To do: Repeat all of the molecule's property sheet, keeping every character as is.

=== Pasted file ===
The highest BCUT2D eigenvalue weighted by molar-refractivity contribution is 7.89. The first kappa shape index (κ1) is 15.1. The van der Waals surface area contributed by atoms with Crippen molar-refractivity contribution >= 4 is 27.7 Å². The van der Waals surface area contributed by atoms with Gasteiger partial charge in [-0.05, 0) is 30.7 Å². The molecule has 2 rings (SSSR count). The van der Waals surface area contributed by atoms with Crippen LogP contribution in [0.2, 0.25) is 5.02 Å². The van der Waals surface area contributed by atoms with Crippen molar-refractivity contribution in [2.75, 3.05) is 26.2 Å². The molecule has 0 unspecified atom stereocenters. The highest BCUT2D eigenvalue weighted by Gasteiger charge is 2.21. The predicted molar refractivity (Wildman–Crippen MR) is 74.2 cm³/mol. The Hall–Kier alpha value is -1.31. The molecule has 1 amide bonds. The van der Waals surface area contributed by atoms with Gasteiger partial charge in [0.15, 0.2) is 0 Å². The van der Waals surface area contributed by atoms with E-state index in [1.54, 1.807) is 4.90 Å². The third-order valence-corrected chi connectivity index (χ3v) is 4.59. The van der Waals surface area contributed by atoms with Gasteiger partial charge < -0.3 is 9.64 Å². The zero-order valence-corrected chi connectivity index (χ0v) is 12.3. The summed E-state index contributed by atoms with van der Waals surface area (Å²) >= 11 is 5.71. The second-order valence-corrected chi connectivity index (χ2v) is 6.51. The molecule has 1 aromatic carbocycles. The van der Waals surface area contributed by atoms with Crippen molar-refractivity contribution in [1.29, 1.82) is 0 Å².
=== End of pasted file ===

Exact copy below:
The highest BCUT2D eigenvalue weighted by molar-refractivity contribution is 7.89. The first kappa shape index (κ1) is 15.1. The van der Waals surface area contributed by atoms with Crippen molar-refractivity contribution >= 4 is 27.7 Å². The van der Waals surface area contributed by atoms with Gasteiger partial charge in [-0.05, 0) is 30.7 Å². The molecule has 2 rings (SSSR count). The van der Waals surface area contributed by atoms with Crippen LogP contribution in [0.2, 0.25) is 5.02 Å². The van der Waals surface area contributed by atoms with Crippen molar-refractivity contribution in [2.75, 3.05) is 26.2 Å². The molecule has 0 unspecified atom stereocenters. The highest BCUT2D eigenvalue weighted by Gasteiger charge is 2.21. The predicted molar refractivity (Wildman–Crippen MR) is 74.2 cm³/mol. The Hall–Kier alpha value is -1.31. The molecule has 1 amide bonds. The van der Waals surface area contributed by atoms with Gasteiger partial charge in [0.15, 0.2) is 0 Å². The van der Waals surface area contributed by atoms with E-state index in [1.54, 1.807) is 4.90 Å². The third-order valence-corrected chi connectivity index (χ3v) is 4.59. The van der Waals surface area contributed by atoms with Gasteiger partial charge < -0.3 is 9.64 Å². The zero-order valence-corrected chi connectivity index (χ0v) is 12.3. The summed E-state index contributed by atoms with van der Waals surface area (Å²) >= 11 is 5.71. The second-order valence-corrected chi connectivity index (χ2v) is 6.51. The molecule has 1 aromatic carbocycles. The van der Waals surface area contributed by atoms with Crippen molar-refractivity contribution in [1.29, 1.82) is 0 Å².